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US officials: Foreign disinformation stokes coronavirus fear

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Donald Trump, Anthony Fauci, Brett Giroir

President Donald Trump arrives to speak, with Dr. Anthony Fauci, director of the National Institute of Allergy and Infectious Diseases, center, and Adm. Brett Giroir, M.D., Assistant Secretary for Health, during a briefing about the coronavirus in the James Brady Press Briefing Room of the White House, Sunday, March 15, 2020, in Washington. (AP Photo/Alex Brandon)

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WASHINGTON (AP) — The Trump administration says a foreign disinformation campaign is underway aimed at spreading fear in the country amid the coronavirus pandemic, including spreading the false rumor that the nation would be locked down in quarantine, three U.S. officials said Monday.

The rumors, coupled with a cyber incident involving computer networks at the Department of Health and Human Services, prompted coordinated action Sunday evening by agencies across the government to deny that any such plans were put in place, as they tried to calm a nation already on edge because of massive disruptions to daily life.

“Text message rumors of a national #quarantine are FAKE,” tweeted the National Security Council Sunday night. “There is no national lockdown.” The NSC encouraged Americans to follow official government guidance.

It was unclear if the disinformation effort was related to administration officials’ complaints in recent days that China was spreading misinformation about the U.S.

U.S. officials have been struggling to control the messaging on the virus, especially after contradictory tweets from the president himself encouraging social distancing and calling criticism by Democrats over his response “ a hoax,” and discrepancies between what scientists were articulating and what the White House was saying.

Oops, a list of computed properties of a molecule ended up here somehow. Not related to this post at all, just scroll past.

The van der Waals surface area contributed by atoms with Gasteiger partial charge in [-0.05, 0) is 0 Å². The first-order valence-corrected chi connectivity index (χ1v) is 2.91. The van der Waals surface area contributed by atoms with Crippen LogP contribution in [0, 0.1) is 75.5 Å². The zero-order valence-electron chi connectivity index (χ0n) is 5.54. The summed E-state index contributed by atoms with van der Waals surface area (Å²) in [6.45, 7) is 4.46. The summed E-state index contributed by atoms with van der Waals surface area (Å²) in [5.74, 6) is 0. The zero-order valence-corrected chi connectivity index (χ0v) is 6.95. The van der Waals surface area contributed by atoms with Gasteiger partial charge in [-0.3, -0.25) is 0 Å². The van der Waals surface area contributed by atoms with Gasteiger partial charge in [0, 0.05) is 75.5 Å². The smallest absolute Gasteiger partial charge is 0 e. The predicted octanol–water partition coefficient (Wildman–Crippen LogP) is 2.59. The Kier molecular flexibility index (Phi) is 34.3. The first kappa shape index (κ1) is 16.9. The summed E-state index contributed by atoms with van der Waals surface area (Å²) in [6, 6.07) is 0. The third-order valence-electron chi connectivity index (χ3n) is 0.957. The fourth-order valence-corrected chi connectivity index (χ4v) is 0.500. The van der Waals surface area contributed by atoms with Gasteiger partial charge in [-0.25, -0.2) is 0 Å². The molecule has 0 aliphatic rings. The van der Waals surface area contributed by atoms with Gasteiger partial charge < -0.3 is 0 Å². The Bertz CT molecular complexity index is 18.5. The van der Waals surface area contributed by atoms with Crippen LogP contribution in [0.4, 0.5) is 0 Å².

States and municipalities have banned large public gatherings, closed schools, bars and restaurants, and advised people to exercise so-called social distancing to slow the spread of the virus. The Centers for Disease Control and Prevention on Sunday issued new guidance recommending against indoor gatherings larger than 50 people for the next eight weeks, though those requirements would not apply to schools.

The nation’s top infectious disease expert, Dr. Anthony Fauci, said Sunday that Americans should aim to severely curtail leaving their homes, but he did not indicate the government would order such a move. He was specifically questioned on whether he’d like to see a “national lockdown.”

“I think Americans should be prepared that they are going to have to hunker down significantly more than we as a country are doing,” said Fauci, a member of the White House task force on combating the spread of coronavirus. He heads the National Institute of Allergy and Infectious Diseases at the National Institutes of Health.

Last week, the Pentagon accused the Chinese government of promulgating “false & absurd conspiracy theories about the origin of COVID-19 blaming U.S. service members.”

Also Monday, national security officials said there had been a cyber incident involving the computer networks of Health and Human Services, but that the networks were operating normally. They didn’t detail the scope of the incident.

“HHS and federal government cybersecurity professionals are continuously monitoring and taking appropriate actions to secure our federal networks,” according to National Security Council spokesman John Ullyot.

U.S. intelligence officials have repeatedly cautioned that Russia, China, Iran and other countries are engaged in ongoing efforts to influence U.S. policy and voters in elections. They engage in covert social media campaigns using fictional personae, bots, social media postings and disinformation aimed at dividing American public opinion and sowing discord in the electorate.